When the Tail Wags the Dog — Part I

When the Tail Wags the Dog — Part I

When the Tail Wags the Dog — Part I


“Stretching” Now there’s a word that elicits a variety of reactions from runners, ranging from benign resignation to stubborn resistance to downright disgust. I don’t know that I’ve ever encountered a runner who is truly enthusiastic about this particular activity. Most often, I’m asked in a hopeful whine, “Do I really need to do much stretching? Is it really important?”

Of course, you all know the answer is Yes, you just don’t want to have to spend time and energy on something so, well, boring. So…. slow.

You all “know” that stretching promotes flexibility of muscles and tendons and ligaments, which helps prevent injuries, such as strains and tears, etc. You “know” that tight calf muscles lead to shin splints, tight hamstrings lead to knee problems, and tight hip flexors lead to iliotibial band syndrome. And, it only makes sense that tight muscles increase resistance which slows you down! But still, so many of you seem to lack the incentive to properly and deliberately maintain good flexibility of the lower limbs, while even less pay any attention at all to the upper extremities which are in fact just as important, even for runners. Let me try to provide some additional information to motivate you.

A few months ago, I wrote about low back pain and the runner. The “good news” was that running does not appear to increase degenerative changes in the spine, as many people suspect due to the repetitive “pounding” we inflict on ourselves. But the “bad news” on the other hand, is that running does not necessarily “immunize” us from back pain either. In fact, inflexibility of the limb muscles (often caused by much running and little stretching) may be at least partly responsible for many chronic low back ailments. Why would this be?

For a long time, physicians and therapists believed without question that “flexibility is good,” even when applied to the spine and surrounding muscles. It was thought that most, if not all, back injuries and conditions could be traced back to insufficient flexibility (hypomobility) of the spine. The emphasis of both preventive and rehabilitation programs was on stretching exercises for the spine.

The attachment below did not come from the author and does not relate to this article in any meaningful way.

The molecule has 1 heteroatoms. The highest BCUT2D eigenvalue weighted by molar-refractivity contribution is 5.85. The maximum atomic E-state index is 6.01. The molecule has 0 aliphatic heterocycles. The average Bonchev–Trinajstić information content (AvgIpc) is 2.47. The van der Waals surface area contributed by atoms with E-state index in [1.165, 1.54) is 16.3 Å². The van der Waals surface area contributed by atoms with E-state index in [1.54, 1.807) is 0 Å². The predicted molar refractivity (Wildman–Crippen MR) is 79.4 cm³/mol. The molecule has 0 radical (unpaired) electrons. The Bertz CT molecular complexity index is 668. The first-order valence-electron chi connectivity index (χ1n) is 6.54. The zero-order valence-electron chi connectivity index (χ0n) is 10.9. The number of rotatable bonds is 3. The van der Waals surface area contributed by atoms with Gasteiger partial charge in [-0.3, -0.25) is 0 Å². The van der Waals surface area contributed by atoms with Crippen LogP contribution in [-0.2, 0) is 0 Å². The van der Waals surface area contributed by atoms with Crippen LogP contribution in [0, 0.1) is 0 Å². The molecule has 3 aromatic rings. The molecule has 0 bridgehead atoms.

Today however, more and more “experts” are coming around to the belief that excessive flexibility (hypermobility) or excessive repetitive movements are to blame for a large proportion of the back injuries suffered in this country. And often, these conditions can be traced back to inflexibility of the extremity muscles. The reason is common sense: if the required range of motion for a body movement is deficient in the limb, we’ll have to get it somewhere else; namely, the trunk.

For example, if the hamstrings are tight, then when we bend forward to touch our toes or pick something up from the ground, we’ll most likely flex the lower spine to a greater degree to accomplish this since the hip joint will not grant us a normal free and easy range. Make this a repetitive motion, as in a factory job, and it will eventually take it’s toll on the discs, joints and ligaments of the back. With running, tight hamstrings do not require a great deal of spine range in terms of degrees of movement, but the greater repetition may add up to the same result.

The name of the game now is “stability” of the trunk, which allows for a proper base from which the extremities can function optimally and efficiently. Inflexibility of the limb joints and muscles, therefore, can cause hypermobility of the trunk, a condition which has been described as “the tail wagging the dog.”

Naturally, no stretching at all can lead to this condition, but unfortunately, so can improper stretching. Some tips on how to avoid this next month in part II.

Gabe Yankowitz

Gabe is a long-time runner and physical therapist currently practicing in Manlius. Gabe is a physical therapist in Central New York for the past 35 years, specializing in orthopedic treatment and rehabilitation. His website is www.gaberun.com

  • Physical therapy degree from Upstate Medical Center (1983)
  • Doctor of Physical Therapy degree from the Massachusetts General Hospital Institute of Health Professions  (2007)
  • Board-Certification as Clinical Specialist in Orthopedic Physical Therapy (2009).